Ten Rookie Customer Service Mistakes and How to Avoid Them | Straight Talk

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By Shep Hyken

This article is by Featured Blogger Shep Hyken from his LinkedIn page. Republished with the author’s permission.

In spite of what some people believe, customer service is getting better. Really! It’s just that customers are smarter than ever and know what great customer service is. After all, we teach them. Companies tout their awards and make promises of a great customer experience. Some succeed, and these are the companies that set the bar higher for all others. These companies are the ones your customers are comparing you to. The problem is that the effort of some of some businesses is lagging behind the customers’ ever-increasing expectations.

Alok Kulkarni is the CEO of Cyara, which helps Fortune 1000 clients test and improve customer experiences both on the phone and online. Have you ever experienced a dropped call or poor sound quality with a phone representative? Cyara discovers those gaps so they can be corrected quickly. Kulkarni said, “People no longer tolerate subpar interactions – they simply leave and take their business elsewhere.”

I asked Kulkarni about the biggest mistakes and complaints his company has noticed. He cited 10 customer experience complaints that “shockingly still create tension between companies and the customers they service – customers who increasingly expect real-time, personalized service.” Here they are with my thoughts on each of them:

1. Long phone support wait times. There is a reason people are turning to alternative customer support options beyond the phone, as in self-service options. It’s because they want their information quickly. They don’t want to have to wait on hold, tell the customer service rep their story, or anything else that takes time. Customers don’t like to be kept waiting.

2. Poor connection quality. In this day and age, how can this be? If there is poor connection quality, and it is not attributed to the customer having bad cellular reception, then expect customers to question the quality of anything else your company does.

3. Dropped web or phone connections. Regardless of who is at fault, this is a friction point. It restarts the customer’s journey to fix a problem or have a question answered.

4. Multiple automated prompts. If you watch late-night comedians, you may have heard them making fun of such systems. It’s a sure indication that this way of getting a customer to the correct department or person is not working.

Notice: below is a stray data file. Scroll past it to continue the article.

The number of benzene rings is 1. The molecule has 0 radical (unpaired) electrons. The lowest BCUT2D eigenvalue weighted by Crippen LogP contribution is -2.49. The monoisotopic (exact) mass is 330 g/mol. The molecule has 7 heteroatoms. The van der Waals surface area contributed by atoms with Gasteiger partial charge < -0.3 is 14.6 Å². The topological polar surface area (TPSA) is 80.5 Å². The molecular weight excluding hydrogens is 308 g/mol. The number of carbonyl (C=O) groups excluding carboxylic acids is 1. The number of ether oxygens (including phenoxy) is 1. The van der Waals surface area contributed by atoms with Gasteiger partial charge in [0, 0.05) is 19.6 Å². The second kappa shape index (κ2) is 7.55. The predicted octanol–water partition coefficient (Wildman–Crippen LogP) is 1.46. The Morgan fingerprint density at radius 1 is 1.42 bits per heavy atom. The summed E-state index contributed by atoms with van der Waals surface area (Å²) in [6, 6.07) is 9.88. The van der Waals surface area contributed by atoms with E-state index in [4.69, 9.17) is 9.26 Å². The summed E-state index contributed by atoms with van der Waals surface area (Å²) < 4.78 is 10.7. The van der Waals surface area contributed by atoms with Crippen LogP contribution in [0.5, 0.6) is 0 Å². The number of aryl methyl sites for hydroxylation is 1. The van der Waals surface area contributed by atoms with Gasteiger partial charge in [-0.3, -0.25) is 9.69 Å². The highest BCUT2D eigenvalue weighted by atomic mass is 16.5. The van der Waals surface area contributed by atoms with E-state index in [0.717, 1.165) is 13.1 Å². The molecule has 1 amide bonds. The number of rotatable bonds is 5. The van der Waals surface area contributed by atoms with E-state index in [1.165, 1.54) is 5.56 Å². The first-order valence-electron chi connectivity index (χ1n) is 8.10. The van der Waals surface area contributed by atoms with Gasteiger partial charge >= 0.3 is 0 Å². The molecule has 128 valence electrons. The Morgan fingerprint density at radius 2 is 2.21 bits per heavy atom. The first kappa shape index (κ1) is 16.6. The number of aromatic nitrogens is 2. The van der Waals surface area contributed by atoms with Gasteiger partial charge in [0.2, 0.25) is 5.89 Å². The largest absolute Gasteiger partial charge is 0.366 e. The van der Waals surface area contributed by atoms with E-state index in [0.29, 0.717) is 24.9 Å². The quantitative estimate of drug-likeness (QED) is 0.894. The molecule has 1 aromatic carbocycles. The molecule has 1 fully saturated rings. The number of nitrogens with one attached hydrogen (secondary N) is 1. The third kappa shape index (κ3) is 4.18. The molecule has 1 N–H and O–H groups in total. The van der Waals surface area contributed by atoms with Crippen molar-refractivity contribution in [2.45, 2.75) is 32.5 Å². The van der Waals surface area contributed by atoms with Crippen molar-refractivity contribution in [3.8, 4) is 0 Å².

5. Having to enter the same information multiple times. This drives customers crazy. The biggest complaint is that customers have to punch in their account information on their phones before being connected to customer support, only to have to give it again as soon as a CSR comes on the line.

6. Being passed between multiple support agents. I love the companies that have a goal of “first-touch resolution.” They train their people to take care of most issues. And, if they do have to transfer a customer to another person, they make sure that it is only once.

7. Having to sort through unrelated online or phone menu options. The goal is to be easy to do business with. Difficult searches are friction points. Hopefully, you have your most frequently asked questions and most common problems in an easy-to-search format. Be sure to make the additional option of connecting with an agent by chat or phone just as convenient, as a back-up to your other self-service efforts.

8. Poor voice recognition. When Kulkarni shared this concept, the first thing I thought of was how sometimes the virtual response systems don’t recognize what someone is saying. It can be because of a bad connection, an accent, too much noise in the background, etc., but whatever the reason, it is frustrating. I hear people in my office yelling into their phones, hoping the system will recognize their voice. Then I also realized it could be a customer having a difficult time understanding a support center rep’s heavy foreign accent. Regardless, poor voice recognition is a problem.

9. Menu offerings that are not relevant to the customer inquiry. It can be frustrating to seek out a website with the hope of finding a solution to a problem, only to find that none of the options are pertinent to the issue. Self-service customer service is a good option as long as it meets the customers’ needs and answers their questions.

10. No return call. Response time is important. As I read stats and facts about business response times, I’m amazed – or should I say appalled – at the lack of urgency that customers experience from many companies. Worse is no response at all. If a company wants to lose a customer, one good way to do it is to not call him or her back.

Kulkarni believes organizations can avoid these rookie mistakes. “Companies can’t assume that because a customer experience infrastructure is in place that the actual customer experience is at the quality that the customer expects.” His solution is testing to ensure that the systems that connect customers with companies are working – every time, everywhere – to deliver a proper and flawless (make that amazing) customer experience.

Originally published on Forbes.com